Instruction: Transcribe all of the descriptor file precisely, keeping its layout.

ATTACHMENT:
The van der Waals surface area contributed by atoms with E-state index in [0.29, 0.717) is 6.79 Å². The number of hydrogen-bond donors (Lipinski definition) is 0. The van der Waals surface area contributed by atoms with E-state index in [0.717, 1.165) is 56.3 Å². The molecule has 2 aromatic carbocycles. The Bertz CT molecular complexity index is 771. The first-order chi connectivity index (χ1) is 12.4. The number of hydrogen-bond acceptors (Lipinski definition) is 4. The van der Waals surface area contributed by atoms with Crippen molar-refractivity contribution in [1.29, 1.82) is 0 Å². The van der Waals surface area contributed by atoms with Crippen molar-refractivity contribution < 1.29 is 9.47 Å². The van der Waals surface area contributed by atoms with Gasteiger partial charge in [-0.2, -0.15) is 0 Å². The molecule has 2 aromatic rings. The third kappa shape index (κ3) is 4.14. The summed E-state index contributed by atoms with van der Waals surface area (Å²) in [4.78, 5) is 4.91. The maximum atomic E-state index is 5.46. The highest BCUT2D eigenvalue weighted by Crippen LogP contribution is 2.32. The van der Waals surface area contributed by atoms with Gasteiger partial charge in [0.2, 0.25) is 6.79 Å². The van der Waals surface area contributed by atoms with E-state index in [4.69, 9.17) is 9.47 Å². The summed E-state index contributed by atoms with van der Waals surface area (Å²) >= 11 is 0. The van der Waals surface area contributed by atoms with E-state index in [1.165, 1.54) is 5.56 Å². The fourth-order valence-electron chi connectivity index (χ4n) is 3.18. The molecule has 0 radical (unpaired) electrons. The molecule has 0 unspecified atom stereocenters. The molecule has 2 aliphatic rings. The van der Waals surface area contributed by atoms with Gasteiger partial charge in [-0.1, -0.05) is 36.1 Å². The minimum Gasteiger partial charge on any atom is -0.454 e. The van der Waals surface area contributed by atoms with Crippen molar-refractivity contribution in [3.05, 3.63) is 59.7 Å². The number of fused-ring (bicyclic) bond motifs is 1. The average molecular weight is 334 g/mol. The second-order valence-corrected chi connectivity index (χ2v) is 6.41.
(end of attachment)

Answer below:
The van der Waals surface area contributed by atoms with E-state index in [0.29, 0.717) is 6.79 Å². The number of hydrogen-bond donors (Lipinski definition) is 0. The van der Waals surface area contributed by atoms with E-state index in [0.717, 1.165) is 56.3 Å². The molecule has 2 aromatic carbocycles. The Bertz CT molecular complexity index is 771. The first-order chi connectivity index (χ1) is 12.4. The number of hydrogen-bond acceptors (Lipinski definition) is 4. The van der Waals surface area contributed by atoms with Crippen molar-refractivity contribution in [1.29, 1.82) is 0 Å². The van der Waals surface area contributed by atoms with Crippen molar-refractivity contribution < 1.29 is 9.47 Å². The van der Waals surface area contributed by atoms with Gasteiger partial charge in [-0.2, -0.15) is 0 Å². The molecule has 2 aromatic rings. The third kappa shape index (κ3) is 4.14. The summed E-state index contributed by atoms with van der Waals surface area (Å²) in [4.78, 5) is 4.91. The maximum atomic E-state index is 5.46. The highest BCUT2D eigenvalue weighted by Crippen LogP contribution is 2.32. The van der Waals surface area contributed by atoms with Gasteiger partial charge in [0.2, 0.25) is 6.79 Å². The van der Waals surface area contributed by atoms with E-state index in [4.69, 9.17) is 9.47 Å². The summed E-state index contributed by atoms with van der Waals surface area (Å²) >= 11 is 0. The van der Waals surface area contributed by atoms with E-state index in [1.165, 1.54) is 5.56 Å². The fourth-order valence-electron chi connectivity index (χ4n) is 3.18. The molecule has 0 radical (unpaired) electrons. The molecule has 0 unspecified atom stereocenters. The molecule has 2 aliphatic rings. The van der Waals surface area contributed by atoms with Gasteiger partial charge in [-0.1, -0.05) is 36.1 Å². The minimum Gasteiger partial charge on any atom is -0.454 e. The van der Waals surface area contributed by atoms with Crippen molar-refractivity contribution in [3.05, 3.63) is 59.7 Å². The number of fused-ring (bicyclic) bond motifs is 1. The average molecular weight is 334 g/mol. The second-order valence-corrected chi connectivity index (χ2v) is 6.41.